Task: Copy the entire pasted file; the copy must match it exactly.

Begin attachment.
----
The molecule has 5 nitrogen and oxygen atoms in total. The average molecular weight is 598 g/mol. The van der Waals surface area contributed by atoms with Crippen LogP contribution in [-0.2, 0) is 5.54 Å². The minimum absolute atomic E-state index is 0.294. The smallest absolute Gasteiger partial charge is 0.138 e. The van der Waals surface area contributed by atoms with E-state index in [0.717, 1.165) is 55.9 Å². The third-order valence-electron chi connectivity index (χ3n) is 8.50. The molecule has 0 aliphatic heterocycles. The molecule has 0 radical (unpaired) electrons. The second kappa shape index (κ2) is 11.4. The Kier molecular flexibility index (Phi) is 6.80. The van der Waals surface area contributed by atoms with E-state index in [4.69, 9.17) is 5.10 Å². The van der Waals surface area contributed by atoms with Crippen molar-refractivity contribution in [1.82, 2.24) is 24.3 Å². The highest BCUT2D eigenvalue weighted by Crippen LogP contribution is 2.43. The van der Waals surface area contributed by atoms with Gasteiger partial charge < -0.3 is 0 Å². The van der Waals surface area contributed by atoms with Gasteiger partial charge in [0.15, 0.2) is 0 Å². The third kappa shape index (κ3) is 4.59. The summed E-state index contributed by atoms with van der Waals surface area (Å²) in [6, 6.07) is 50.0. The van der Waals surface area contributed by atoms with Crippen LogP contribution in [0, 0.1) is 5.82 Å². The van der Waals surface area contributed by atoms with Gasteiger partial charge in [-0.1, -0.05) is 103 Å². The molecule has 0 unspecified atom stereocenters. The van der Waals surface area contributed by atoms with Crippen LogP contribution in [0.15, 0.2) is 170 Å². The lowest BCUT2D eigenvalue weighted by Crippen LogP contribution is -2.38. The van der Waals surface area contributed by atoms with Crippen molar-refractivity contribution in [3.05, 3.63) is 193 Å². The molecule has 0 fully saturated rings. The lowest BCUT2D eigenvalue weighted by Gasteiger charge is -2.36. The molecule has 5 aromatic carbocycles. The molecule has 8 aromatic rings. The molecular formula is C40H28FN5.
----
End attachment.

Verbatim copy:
The molecule has 5 nitrogen and oxygen atoms in total. The average molecular weight is 598 g/mol. The van der Waals surface area contributed by atoms with Crippen LogP contribution in [-0.2, 0) is 5.54 Å². The minimum absolute atomic E-state index is 0.294. The smallest absolute Gasteiger partial charge is 0.138 e. The van der Waals surface area contributed by atoms with E-state index in [0.717, 1.165) is 55.9 Å². The third-order valence-electron chi connectivity index (χ3n) is 8.50. The molecule has 0 aliphatic heterocycles. The molecule has 0 radical (unpaired) electrons. The second kappa shape index (κ2) is 11.4. The Kier molecular flexibility index (Phi) is 6.80. The van der Waals surface area contributed by atoms with E-state index in [4.69, 9.17) is 5.10 Å². The van der Waals surface area contributed by atoms with Crippen molar-refractivity contribution in [1.82, 2.24) is 24.3 Å². The highest BCUT2D eigenvalue weighted by Crippen LogP contribution is 2.43. The van der Waals surface area contributed by atoms with Gasteiger partial charge < -0.3 is 0 Å². The van der Waals surface area contributed by atoms with Gasteiger partial charge in [0.15, 0.2) is 0 Å². The third kappa shape index (κ3) is 4.59. The summed E-state index contributed by atoms with van der Waals surface area (Å²) in [6, 6.07) is 50.0. The van der Waals surface area contributed by atoms with Crippen LogP contribution in [0, 0.1) is 5.82 Å². The van der Waals surface area contributed by atoms with Gasteiger partial charge in [-0.1, -0.05) is 103 Å². The molecule has 0 unspecified atom stereocenters. The van der Waals surface area contributed by atoms with Crippen LogP contribution in [0.15, 0.2) is 170 Å². The lowest BCUT2D eigenvalue weighted by Crippen LogP contribution is -2.38. The van der Waals surface area contributed by atoms with Crippen molar-refractivity contribution in [3.05, 3.63) is 193 Å². The molecule has 0 fully saturated rings. The lowest BCUT2D eigenvalue weighted by Gasteiger charge is -2.36. The molecule has 5 aromatic carbocycles. The molecule has 8 aromatic rings. The molecular formula is C40H28FN5.